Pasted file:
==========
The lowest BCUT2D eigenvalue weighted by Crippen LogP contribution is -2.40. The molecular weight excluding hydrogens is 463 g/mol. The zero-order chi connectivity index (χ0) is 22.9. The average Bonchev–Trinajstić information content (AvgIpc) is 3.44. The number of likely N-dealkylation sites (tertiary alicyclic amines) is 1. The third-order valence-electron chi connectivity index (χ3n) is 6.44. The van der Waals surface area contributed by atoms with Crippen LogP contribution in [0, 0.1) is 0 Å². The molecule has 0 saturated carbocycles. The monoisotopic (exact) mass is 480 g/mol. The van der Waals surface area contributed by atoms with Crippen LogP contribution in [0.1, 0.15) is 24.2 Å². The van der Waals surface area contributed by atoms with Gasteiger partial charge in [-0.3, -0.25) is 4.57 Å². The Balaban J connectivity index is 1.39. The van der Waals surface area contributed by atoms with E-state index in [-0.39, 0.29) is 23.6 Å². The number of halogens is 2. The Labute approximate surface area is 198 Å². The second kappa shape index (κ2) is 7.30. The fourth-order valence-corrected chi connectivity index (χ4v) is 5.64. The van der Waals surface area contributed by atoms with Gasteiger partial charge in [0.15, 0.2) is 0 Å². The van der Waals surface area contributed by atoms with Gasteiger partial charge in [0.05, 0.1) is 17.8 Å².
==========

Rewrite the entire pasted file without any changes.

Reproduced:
The lowest BCUT2D eigenvalue weighted by Crippen LogP contribution is -2.40. The molecular weight excluding hydrogens is 463 g/mol. The zero-order chi connectivity index (χ0) is 22.9. The average Bonchev–Trinajstić information content (AvgIpc) is 3.44. The number of likely N-dealkylation sites (tertiary alicyclic amines) is 1. The third-order valence-electron chi connectivity index (χ3n) is 6.44. The van der Waals surface area contributed by atoms with Crippen LogP contribution in [0, 0.1) is 0 Å². The molecule has 0 saturated carbocycles. The monoisotopic (exact) mass is 480 g/mol. The van der Waals surface area contributed by atoms with Crippen LogP contribution in [0.1, 0.15) is 24.2 Å². The van der Waals surface area contributed by atoms with Gasteiger partial charge in [-0.3, -0.25) is 4.57 Å². The Balaban J connectivity index is 1.39. The van der Waals surface area contributed by atoms with E-state index in [-0.39, 0.29) is 23.6 Å². The number of halogens is 2. The Labute approximate surface area is 198 Å². The second kappa shape index (κ2) is 7.30. The fourth-order valence-corrected chi connectivity index (χ4v) is 5.64. The van der Waals surface area contributed by atoms with Gasteiger partial charge in [0.15, 0.2) is 0 Å². The van der Waals surface area contributed by atoms with Gasteiger partial charge in [0.05, 0.1) is 17.8 Å².